Portrait of a budding novelist
Seemingly eons ago, Maureen Rumsey attended her first Sierra Writers meeting. She had no idea that the current president was about to move to Eureka. Nor did she know the search was on for someone to fill the vacancy. Afterward, Maureen drove home in a daze. When hubby asked how things went, she confessed, “I’m not sure?”
“About what?” he asked.
“I ended up president. But don’t worry. All I have to do is pick up the key during business hours at the Savings & Loan the day of the meeting.”
As things worked out, picking up the key was the least of her worries. Membership had dropped; morale was low. But Maureen refused to throw in the towel. Instead, she lured ex-board members to the Breakfast Club to plot a strategy to revitalize the membership. Under her deft guidance, for the next two years, Sierra Writers flourished.
A long-time reader of mystery novels and women’s fiction, Maureen next spread her wings and joined the Sacramento Valley Rose chapter of Romance Writers of America. A group she finds both supportive and comforting as she struggled to complete her first novel.
Next on her agenda is to seek an agent to represent her. Which according to her critique partner shouldn’t be a problem since Maureen’s work is capable of making a stone bleed.
Which begs the question: What innate traits, what ancestors, what life experiences hone and shape a gifted writer?
The early years
Maureen’s half Irish, which accounts for her fey sense of humor and her ability to deflate pretentious windbags. She’s also one quarter Cherokee and Chickasaw and one quarter American Hybrid. Thus her suspicion that far too many power brokers brandish forked tongues can be attributed to her Native American ancestry.
Maureen grew up on a seven-acre farm on the outskirts of Seattle. Cows. Pigs. Chickens. Even a horse until her skittish Mama nixed that particular pet. Three older brothers delighted in teasing their baby sister. However, she insists that the bane of her early years were clueless, nuns. In grade school, she recalls getting off the bus and entering the kitchen to be greeted by both parents. “They sat at the table looking grave. All because the nuns sent them a note that questioned why the girl with the highest IQ in the entire school wasn’t getting top grades?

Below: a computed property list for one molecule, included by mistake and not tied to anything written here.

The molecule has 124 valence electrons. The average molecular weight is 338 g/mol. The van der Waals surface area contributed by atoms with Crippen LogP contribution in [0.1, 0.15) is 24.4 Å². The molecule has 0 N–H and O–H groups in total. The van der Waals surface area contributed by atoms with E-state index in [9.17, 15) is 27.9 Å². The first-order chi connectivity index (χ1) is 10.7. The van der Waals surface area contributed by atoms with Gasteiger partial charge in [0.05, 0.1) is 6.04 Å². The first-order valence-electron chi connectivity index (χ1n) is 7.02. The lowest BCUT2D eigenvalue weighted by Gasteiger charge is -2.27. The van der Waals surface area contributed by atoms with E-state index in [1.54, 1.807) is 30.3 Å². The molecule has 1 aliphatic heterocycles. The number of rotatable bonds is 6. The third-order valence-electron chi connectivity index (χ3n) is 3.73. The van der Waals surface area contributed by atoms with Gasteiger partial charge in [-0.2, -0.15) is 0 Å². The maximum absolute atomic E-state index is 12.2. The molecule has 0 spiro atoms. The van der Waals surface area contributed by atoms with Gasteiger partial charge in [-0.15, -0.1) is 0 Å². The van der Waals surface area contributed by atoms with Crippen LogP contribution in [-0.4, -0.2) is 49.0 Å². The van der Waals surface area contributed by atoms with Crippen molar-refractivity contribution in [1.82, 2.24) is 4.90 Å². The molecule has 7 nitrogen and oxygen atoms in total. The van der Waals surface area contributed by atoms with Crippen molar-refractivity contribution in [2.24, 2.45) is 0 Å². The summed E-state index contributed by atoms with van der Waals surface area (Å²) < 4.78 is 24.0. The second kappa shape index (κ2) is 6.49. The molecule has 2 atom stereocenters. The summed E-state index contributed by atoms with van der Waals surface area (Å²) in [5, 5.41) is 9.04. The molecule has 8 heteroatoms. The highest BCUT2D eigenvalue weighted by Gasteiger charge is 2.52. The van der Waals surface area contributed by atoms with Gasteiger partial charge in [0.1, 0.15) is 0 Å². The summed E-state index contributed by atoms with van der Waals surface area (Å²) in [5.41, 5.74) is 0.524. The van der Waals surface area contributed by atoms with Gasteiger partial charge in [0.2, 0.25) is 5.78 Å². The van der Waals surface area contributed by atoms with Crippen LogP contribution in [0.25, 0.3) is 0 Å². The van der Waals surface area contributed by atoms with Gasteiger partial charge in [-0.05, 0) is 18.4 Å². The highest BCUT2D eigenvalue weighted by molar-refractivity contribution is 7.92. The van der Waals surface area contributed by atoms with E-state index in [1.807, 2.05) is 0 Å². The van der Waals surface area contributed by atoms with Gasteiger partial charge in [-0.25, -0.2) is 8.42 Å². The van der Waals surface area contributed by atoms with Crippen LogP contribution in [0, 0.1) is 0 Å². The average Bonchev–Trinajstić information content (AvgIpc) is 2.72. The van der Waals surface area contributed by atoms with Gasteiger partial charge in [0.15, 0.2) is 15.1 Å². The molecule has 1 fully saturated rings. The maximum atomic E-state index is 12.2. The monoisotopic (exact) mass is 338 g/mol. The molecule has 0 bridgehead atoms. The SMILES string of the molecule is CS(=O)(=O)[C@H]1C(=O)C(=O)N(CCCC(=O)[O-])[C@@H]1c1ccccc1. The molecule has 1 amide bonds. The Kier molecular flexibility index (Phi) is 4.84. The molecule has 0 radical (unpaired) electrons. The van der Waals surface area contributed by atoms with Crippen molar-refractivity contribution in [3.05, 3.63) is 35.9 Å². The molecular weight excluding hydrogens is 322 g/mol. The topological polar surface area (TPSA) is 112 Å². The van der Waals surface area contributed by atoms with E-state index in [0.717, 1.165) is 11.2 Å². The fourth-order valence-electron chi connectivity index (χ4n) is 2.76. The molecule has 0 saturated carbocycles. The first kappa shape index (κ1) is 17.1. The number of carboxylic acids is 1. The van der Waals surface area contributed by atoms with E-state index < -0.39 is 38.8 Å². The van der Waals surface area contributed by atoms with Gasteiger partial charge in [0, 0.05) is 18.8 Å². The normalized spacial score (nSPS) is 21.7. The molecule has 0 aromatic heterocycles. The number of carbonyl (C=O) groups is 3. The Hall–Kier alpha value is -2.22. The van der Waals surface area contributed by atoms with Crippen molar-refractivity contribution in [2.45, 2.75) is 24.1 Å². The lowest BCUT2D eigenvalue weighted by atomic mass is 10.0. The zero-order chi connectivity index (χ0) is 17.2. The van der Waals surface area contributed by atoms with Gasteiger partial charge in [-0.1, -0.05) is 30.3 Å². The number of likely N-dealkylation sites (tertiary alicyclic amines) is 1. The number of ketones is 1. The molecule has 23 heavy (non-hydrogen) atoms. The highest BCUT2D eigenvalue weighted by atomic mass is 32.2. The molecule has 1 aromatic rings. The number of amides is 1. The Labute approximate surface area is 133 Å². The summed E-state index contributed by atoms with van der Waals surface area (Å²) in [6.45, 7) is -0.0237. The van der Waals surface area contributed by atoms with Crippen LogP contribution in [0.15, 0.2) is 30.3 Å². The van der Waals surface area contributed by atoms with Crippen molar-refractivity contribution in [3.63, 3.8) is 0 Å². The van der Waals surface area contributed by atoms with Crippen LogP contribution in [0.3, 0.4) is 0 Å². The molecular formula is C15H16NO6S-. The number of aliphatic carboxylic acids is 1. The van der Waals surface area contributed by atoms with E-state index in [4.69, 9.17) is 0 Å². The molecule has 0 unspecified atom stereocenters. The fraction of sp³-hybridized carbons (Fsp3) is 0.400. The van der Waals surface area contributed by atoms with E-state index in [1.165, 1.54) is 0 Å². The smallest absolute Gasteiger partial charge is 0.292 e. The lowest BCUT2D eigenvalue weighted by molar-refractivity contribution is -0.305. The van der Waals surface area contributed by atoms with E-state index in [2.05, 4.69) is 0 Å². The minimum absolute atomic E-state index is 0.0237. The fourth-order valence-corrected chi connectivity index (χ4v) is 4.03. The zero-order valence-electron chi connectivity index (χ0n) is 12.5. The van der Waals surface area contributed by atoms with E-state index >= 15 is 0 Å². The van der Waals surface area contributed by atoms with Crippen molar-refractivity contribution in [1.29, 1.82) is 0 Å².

“I had three wild brothers and didn’t want to give my parents any extra grief. Instead, I rebelled at school until the nuns blew my cover.
“I continued to rebel while attending Catholic High School. Assigned an essay on the topic of the annual chocolate sale, I concocted a tale ala Stephen King, destined to be read aloud before the entire class. Duly horrified, Sisters Mary Hitler and Mary DeSade hounded me until graduation.
The ensuing years
Her horror tale marked the first of a slew of short stories written whenever Maureen managed to squeeze a bit of time out of the responsibilities that go hand and hand with marriage, family, various part time jobs and care-taking of a beloved mother in her late 90’s.
She and her husband, John, share off-beat senses of humor, helpful in weathering life’s downturns. Both delight in music, all types. Whenever possible they attend live concerts of their favorite performers. They are blessed with twin daughters. Stephanie is gifted with a beautiful voice suitable for opera; Erin, although wheelchair bound, paints and sculpts.
A few years back, P, G & E accidentally burnt their house down. Some 30-odd short stories penned by Maureen were reduced to ashes. Still she continued to write all through the building of a new home, courtesy of P, G and E.
Last Spring, her short story, The Right Thing To Do, won 1st place in a national contest. If Maureen could wave a magic wand, five years hence, she’d have sold five novels, spaced a year apart. “I want to be known as a writer tuned in to real people with real problems and how they work them out and cope day to day.”
Currently, she has two novels in progress. Join me in wishing Maureen every success in becoming a published novelist.
Written by Phylis Warady